Tag Archives: sleep deprivation

The Early Days of Benzo Withdrawal

Part III of my account regarding my struggle to survive after weaning off clonazepam, a powerful anti-anxiety medication. To read Part I, click HERE. To read part II, click HERE.

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When it became apparent that I couldn’t take care of my most basic needs, I called my parents and begged them to allow me to heal at their house, sixty miles away from my husband and son.

They agreed, none of us imagining the mess we were getting into.

On the ride to my parents’ house, I laid flat on the backseat, crying and shivering and praying. While they talked quietly in the front of the car, I felt every bump. Every swerve. Squeezing my eyes shut, I braced myself for the wreck.

My brain — off the anti-anxiety medication and in acute withdrawal — perceived everything as a threat. I was certain I was going to die on the ride to Syracuse, and I braced myself for the car accident that I knew would end my life.

I wept with relief when my father pulled into the familiar rectangular driveway. Returning to my childhood home, I saw little had changed since I’d left over 25 years earlier: the house was truly a time capsule. The exterior was still painted gray with white trim.  The bushes – always lumpy and overgrown – had fused together to become lumpier and more unkempt. Inside, the living room featured the same gold couch; in the kitchen, the same green carpet — now splitting at the seams — sprawled before me. Faded curtains covered the windows and dusty figurines stood at attention on the shelves.

During the first few days, my parents were happy to have me home. My mother ran to the store to buy me clothes, and she made me homemade chicken soup. My father rubbed my head, trying to get me to relax.

But I was jacked up.

Stuck in a fear state, my body shook uncontrollably all the time. Unable to sleep for more than an hour or two each day, I prowled around my parents’ house, like a crazed animal.

Historically, sleep deprivation has been used as a form of torture during times of war. Going without sleep is intensely stressful — with unpredictable short and long-term effects. When I got to my parents’ house, I was already suffering from visual and auditory hallucinations, but things quickly got worse. Deprived of sleep, I lost the ability to act and think coherently.

I developed new fears.

In the pink and green bedroom of my youth, I noticed tangled extension cords, into which my parents had plugged numerous gadgets — a clock, a fan, a cellphone, a television, a lamp, and stereo components — and I obsessed about dying in a fire that I was positive was going to occur as a result of the overtaxed electrical outlets.

I worried that I would be trapped in my bedroom over the garage. The windows painted shut, I worried how I would escape when the fire started.

My father tried to convince me I wasn’t going to die.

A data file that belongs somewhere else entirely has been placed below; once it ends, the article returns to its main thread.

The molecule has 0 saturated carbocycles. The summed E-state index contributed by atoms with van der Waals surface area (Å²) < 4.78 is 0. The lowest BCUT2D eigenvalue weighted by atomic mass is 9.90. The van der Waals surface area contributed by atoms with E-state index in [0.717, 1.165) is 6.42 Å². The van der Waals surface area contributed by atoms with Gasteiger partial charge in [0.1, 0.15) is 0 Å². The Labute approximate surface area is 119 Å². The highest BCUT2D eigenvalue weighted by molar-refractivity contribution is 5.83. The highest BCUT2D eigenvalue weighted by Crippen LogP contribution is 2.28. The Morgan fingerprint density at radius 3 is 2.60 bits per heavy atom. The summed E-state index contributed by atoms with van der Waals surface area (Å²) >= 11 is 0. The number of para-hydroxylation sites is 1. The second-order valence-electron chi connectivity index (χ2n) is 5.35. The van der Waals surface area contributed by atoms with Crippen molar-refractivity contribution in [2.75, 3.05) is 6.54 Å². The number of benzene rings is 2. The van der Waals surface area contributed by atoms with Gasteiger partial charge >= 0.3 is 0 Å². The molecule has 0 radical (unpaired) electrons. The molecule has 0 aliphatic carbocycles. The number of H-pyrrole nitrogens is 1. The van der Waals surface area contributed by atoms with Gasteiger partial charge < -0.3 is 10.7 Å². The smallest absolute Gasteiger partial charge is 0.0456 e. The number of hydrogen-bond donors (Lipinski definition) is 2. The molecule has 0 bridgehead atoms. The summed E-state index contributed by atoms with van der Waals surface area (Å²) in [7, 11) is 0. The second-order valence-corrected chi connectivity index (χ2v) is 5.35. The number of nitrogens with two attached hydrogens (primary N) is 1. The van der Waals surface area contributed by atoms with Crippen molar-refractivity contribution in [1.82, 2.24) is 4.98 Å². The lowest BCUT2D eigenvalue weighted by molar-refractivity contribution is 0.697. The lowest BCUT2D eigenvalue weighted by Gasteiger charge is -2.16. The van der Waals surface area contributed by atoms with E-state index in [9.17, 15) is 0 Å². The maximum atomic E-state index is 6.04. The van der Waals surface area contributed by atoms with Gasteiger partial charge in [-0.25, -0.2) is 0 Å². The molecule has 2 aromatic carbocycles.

But fear isn’t rational.

One sleepless night, I roamed from room to room, upstairs to downstairs, until finally, I went outside to sit alone in the darkness. The air was thick and hot, and I was the only person outside. I wished for a forest or a desert – someplace I could disappear.

"Moon" on behance.com. To see other work by Gunel Gasanova, click HERE.

“Moon” on behance.com. To see other work by Gunel Gasanova, click HERE.

I looked up at the moon, full and round and white, and thought to myself: I know why crazy people stare at the moon.

Because the moon didn’t burn my skin or my eyes, not like the sun did.

I thought about how I’d always loved summer. How, as a teenager, I waited for the days to unfold like a fan. How, even just one summer prior – while my friends sat in folding chairs in the shade – I’d sprawled out on the newly blacktopped driveway like a weird heat-seeking lizard. I remembered how the asphalt felt hot on against the backs of my legs, how I loved to watch my winter-white skin turn golden brown.

I remembered the days when sleep came easily, how I loved to wake slowly, surrounded by the comfort of warm sheets.

In an effort to mute my despair, I pressed one hand over my mouth and sobbed on my parents’ front step in the middle of the night, in so much physical and emotional pain, I was certain I’d never sleep again. Or see another summer.

I actually can’t believe I survived the initial days of acute withdrawal. I really cannot.

I now know many people commit suicide during withdrawal.

I don’t know why I didn’t.

That’s not true.

Even in the most horrifying depths of acute withdrawal, I had a feeling that everything was happening the way it was supposed to happen. That G-d was with me. That the Universe was supporting me. That my suffering would one day make sense.

{I’m continuing to express appreciation to the people who carried me when I couldn’t walk. These people made me realize angels walk among us; they just happen to be disguised as humans. Today I am grateful for K.B. Owen, Jess Witkins, Rishi Hein & Blanche Fenster.}